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Advanced methods for the removal and monitoring of polar organic contaminants

Final Report Summary - POLARCLEAN (Advanced methods for the removal and monitoring of polar organic contaminants)

The aim of the PolarClean project was to study new efficient methods for removing emerging polar contaminants from wastewater and drinking water (Objective 1), and to use the principles governing the uptake of such contaminants to create pre-concentration methods for monitoring purposes (Objective 2). The safety of the most successful prototypes has been assessed in vitro and the purification process has been scaled up which brings the technology closer to practically solving real water purification problems (Objective 3).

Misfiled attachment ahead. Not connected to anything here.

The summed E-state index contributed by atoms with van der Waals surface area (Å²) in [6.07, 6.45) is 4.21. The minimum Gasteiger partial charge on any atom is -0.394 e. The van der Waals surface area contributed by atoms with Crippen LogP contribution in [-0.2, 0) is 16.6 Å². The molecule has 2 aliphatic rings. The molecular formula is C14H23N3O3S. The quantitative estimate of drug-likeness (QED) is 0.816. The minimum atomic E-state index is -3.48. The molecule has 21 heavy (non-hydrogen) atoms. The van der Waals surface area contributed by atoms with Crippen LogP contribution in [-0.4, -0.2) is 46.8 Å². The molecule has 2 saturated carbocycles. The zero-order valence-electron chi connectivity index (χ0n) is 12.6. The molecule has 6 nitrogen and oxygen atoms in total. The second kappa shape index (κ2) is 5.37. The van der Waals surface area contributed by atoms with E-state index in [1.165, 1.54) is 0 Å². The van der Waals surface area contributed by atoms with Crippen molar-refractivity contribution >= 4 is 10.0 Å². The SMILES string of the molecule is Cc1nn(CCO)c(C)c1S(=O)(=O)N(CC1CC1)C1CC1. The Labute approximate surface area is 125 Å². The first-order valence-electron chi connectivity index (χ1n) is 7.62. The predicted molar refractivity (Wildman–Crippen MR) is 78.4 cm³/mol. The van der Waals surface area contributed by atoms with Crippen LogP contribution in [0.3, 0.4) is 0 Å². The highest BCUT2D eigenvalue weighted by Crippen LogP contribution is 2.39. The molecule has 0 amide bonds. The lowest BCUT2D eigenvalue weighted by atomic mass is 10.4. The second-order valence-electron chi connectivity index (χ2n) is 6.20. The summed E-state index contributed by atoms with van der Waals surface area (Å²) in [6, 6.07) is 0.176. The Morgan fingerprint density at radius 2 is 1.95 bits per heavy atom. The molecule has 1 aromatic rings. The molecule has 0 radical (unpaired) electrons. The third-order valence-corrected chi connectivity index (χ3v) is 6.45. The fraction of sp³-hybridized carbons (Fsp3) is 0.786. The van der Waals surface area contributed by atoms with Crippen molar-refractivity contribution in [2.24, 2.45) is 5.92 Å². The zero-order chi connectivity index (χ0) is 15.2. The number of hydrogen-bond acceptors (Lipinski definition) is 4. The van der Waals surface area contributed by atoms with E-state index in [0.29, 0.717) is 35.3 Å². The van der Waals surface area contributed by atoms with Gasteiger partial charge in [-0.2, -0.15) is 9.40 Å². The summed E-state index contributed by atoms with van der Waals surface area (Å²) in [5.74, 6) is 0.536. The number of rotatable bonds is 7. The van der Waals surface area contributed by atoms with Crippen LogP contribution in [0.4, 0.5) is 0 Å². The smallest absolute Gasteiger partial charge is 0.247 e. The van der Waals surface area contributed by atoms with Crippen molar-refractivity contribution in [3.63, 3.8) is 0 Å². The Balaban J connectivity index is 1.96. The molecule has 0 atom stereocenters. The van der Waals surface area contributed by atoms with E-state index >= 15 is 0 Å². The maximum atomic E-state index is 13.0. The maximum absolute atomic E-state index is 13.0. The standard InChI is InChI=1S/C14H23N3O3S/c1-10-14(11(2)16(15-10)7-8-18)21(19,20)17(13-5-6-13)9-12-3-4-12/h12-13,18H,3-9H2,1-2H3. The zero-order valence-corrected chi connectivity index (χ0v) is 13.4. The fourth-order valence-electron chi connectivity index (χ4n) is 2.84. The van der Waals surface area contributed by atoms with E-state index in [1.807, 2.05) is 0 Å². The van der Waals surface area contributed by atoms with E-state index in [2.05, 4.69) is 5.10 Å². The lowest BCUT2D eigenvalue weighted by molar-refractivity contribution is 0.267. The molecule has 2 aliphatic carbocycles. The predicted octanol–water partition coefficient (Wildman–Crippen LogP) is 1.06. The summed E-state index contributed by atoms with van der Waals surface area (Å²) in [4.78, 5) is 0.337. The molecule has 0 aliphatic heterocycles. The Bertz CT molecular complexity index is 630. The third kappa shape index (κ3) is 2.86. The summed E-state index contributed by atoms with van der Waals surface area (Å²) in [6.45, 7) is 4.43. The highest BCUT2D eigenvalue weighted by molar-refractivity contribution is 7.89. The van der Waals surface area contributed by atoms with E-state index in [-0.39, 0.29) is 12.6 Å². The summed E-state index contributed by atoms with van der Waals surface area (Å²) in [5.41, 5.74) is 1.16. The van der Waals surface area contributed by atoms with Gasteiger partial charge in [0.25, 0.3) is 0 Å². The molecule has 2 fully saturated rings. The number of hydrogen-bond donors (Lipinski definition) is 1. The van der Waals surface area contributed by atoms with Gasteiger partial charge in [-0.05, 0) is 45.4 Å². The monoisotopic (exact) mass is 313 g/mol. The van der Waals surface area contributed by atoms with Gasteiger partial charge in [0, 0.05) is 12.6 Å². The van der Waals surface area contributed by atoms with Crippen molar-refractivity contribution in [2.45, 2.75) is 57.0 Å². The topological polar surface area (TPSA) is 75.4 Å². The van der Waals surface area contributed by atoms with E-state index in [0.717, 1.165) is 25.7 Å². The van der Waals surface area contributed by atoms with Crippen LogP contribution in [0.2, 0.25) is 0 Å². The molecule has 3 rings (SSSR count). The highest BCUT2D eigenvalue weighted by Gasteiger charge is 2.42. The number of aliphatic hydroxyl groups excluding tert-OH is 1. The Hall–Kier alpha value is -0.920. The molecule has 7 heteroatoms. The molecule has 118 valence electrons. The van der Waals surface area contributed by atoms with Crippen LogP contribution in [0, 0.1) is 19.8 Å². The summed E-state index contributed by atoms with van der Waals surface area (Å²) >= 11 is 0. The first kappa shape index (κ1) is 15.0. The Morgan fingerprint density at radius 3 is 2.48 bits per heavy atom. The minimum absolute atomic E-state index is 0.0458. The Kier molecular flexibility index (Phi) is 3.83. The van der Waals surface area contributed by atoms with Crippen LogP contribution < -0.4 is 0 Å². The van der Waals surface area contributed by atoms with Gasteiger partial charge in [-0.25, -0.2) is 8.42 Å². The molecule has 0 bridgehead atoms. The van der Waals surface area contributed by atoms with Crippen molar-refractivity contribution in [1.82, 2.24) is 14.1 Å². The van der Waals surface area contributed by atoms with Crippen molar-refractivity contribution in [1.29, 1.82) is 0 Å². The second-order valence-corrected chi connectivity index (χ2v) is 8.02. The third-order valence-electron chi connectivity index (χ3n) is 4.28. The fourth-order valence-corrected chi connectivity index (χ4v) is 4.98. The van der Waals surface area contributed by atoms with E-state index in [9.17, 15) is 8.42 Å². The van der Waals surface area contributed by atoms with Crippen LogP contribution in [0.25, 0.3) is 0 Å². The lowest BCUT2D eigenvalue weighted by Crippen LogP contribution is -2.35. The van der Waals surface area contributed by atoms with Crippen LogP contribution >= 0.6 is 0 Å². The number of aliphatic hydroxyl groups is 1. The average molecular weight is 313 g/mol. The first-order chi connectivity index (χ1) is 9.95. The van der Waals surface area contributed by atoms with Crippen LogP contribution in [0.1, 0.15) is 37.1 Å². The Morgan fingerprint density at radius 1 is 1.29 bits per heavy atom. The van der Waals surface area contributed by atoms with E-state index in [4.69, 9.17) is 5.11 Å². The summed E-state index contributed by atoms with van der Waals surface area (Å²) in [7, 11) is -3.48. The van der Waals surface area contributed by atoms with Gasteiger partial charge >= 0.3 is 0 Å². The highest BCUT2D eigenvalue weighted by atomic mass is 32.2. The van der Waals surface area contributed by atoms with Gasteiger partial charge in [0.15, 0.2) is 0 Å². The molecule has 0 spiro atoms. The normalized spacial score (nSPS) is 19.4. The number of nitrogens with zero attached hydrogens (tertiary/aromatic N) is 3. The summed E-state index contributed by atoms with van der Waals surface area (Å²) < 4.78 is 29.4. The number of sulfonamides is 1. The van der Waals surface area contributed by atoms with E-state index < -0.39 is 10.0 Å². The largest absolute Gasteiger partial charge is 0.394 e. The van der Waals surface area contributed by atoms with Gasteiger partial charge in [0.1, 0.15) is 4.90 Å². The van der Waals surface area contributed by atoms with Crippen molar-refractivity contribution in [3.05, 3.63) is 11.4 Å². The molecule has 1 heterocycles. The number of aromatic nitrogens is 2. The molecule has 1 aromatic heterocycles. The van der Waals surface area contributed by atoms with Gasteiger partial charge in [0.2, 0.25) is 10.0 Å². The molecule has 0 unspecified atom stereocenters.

The quality of drinking water and aquatic ecosystems is threatened by anthropogenic polar organic contaminants. The aim of the PolarClean project (http://www.brighton.ac.uk/set/research/projects/PolarClean.php) was to develop new methods for the removal and monitoring of emerging polar contaminants in waste and drinking water. These new methods have been tested against a range of polar emerging contaminants representing pesticides, hormones, pharmaceuticals and plasticisers with distinctive chemical structure and functionalities, and nanoparticles. The properties of the materials with higher removal capacity have been applied in the development of new analytical tools for trace contaminant detection.